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Aiyi Liu - National Institutes of Health

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Optimality of Group Testing in the Presence of Misclassification
29 September 2011 from 4:00 PM to 5:00 PM
111 Tyson Building
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Aimed at more efficient screening of a rare disease, Dorfman (1943) proposed to test for syphilis antigen by first testing pooled blood samples, followed by retesting of individuals in groups found to be infected. This strategy and its variations developed later, often referred to as group testing or pooled testing, have received substantial attention for efficient identification of an event or estimation of the probability that the event occurs.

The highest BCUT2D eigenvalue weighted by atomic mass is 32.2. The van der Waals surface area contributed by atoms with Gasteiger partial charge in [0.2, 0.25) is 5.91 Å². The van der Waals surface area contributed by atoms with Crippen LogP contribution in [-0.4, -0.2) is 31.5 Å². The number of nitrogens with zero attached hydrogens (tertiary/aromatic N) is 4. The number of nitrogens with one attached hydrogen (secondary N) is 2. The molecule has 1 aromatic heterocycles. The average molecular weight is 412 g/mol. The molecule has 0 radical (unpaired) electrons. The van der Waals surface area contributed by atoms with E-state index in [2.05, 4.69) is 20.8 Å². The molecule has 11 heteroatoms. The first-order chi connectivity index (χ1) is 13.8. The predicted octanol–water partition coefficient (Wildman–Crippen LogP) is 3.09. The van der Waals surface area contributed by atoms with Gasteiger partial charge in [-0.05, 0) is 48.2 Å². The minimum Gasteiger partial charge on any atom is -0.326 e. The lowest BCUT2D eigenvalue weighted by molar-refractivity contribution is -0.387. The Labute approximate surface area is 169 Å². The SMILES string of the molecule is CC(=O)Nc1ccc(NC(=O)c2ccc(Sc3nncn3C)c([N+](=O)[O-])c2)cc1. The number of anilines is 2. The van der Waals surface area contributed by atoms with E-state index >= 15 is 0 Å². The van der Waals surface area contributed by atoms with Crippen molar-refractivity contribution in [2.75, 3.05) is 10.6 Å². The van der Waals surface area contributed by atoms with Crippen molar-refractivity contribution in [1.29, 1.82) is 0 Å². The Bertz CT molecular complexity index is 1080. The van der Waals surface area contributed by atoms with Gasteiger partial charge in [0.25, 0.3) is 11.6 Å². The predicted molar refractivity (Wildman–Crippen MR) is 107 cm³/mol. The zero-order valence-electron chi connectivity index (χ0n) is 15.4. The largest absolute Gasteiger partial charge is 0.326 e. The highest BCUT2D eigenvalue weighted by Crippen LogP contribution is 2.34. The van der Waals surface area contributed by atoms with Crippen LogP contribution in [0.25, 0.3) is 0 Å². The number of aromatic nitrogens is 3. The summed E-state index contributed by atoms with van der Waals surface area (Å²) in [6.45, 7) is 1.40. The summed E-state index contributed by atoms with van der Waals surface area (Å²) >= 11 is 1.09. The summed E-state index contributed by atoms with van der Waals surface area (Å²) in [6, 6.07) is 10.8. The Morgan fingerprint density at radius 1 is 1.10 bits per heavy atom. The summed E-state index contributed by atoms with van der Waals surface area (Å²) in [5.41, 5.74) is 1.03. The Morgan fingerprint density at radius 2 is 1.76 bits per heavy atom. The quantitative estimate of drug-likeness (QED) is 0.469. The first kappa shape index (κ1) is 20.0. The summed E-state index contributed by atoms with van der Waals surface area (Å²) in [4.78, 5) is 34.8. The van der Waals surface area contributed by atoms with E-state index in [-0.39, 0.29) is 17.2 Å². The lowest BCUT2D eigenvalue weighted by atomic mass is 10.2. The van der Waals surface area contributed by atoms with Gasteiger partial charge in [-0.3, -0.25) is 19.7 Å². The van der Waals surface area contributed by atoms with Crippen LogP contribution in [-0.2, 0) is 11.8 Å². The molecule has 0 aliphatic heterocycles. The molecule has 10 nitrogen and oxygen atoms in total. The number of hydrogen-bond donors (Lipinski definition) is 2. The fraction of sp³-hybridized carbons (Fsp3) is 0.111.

In this paper we further investigate the optimality properties of group testing strategy in estimating the prevalence of a disease.  We show that, when the disease status is measured with error, group testing with moderate group sizes provides more efficient estimation than the fully observed data over a wide range of disease prevalence. When the number of groups is fixed, group testing also prevails over the one-subject-per-group random sampling design for moderate disease prevalence. We discuss applications to evaluation of gene-environment interactions, and proposed a strata-based group testing strategy for such an evaluation.

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